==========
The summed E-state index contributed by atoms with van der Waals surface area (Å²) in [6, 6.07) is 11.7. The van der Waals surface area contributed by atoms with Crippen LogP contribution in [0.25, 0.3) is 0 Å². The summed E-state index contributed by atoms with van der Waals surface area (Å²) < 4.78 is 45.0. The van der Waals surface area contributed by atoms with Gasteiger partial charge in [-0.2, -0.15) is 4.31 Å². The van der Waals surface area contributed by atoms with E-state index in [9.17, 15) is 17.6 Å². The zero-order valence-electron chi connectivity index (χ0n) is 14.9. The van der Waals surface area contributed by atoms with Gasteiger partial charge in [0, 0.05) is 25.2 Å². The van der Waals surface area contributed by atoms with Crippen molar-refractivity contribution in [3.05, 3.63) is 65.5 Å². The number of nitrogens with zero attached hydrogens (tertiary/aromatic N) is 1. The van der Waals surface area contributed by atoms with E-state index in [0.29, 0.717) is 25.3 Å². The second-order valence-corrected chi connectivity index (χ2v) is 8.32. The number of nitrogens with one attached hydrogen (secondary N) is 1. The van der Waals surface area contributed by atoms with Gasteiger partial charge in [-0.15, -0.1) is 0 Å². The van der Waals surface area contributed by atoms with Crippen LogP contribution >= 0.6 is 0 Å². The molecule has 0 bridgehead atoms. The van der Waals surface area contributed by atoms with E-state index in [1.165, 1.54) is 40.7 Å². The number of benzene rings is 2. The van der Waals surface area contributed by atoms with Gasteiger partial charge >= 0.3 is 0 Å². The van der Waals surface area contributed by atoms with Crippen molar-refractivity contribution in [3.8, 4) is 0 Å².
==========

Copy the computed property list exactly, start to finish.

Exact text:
The summed E-state index contributed by atoms with van der Waals surface area (Å²) in [6, 6.07) is 11.7. The van der Waals surface area contributed by atoms with Crippen LogP contribution in [0.25, 0.3) is 0 Å². The summed E-state index contributed by atoms with van der Waals surface area (Å²) < 4.78 is 45.0. The van der Waals surface area contributed by atoms with Gasteiger partial charge in [-0.2, -0.15) is 4.31 Å². The van der Waals surface area contributed by atoms with E-state index in [9.17, 15) is 17.6 Å². The zero-order valence-electron chi connectivity index (χ0n) is 14.9. The van der Waals surface area contributed by atoms with Gasteiger partial charge in [0, 0.05) is 25.2 Å². The van der Waals surface area contributed by atoms with Crippen molar-refractivity contribution in [3.05, 3.63) is 65.5 Å². The number of nitrogens with zero attached hydrogens (tertiary/aromatic N) is 1. The van der Waals surface area contributed by atoms with E-state index in [0.29, 0.717) is 25.3 Å². The second-order valence-corrected chi connectivity index (χ2v) is 8.32. The number of nitrogens with one attached hydrogen (secondary N) is 1. The van der Waals surface area contributed by atoms with Gasteiger partial charge in [-0.15, -0.1) is 0 Å². The van der Waals surface area contributed by atoms with Crippen LogP contribution >= 0.6 is 0 Å². The molecule has 0 bridgehead atoms. The van der Waals surface area contributed by atoms with E-state index in [1.165, 1.54) is 40.7 Å². The number of benzene rings is 2. The van der Waals surface area contributed by atoms with Gasteiger partial charge >= 0.3 is 0 Å². The van der Waals surface area contributed by atoms with Crippen molar-refractivity contribution in [3.8, 4) is 0 Å².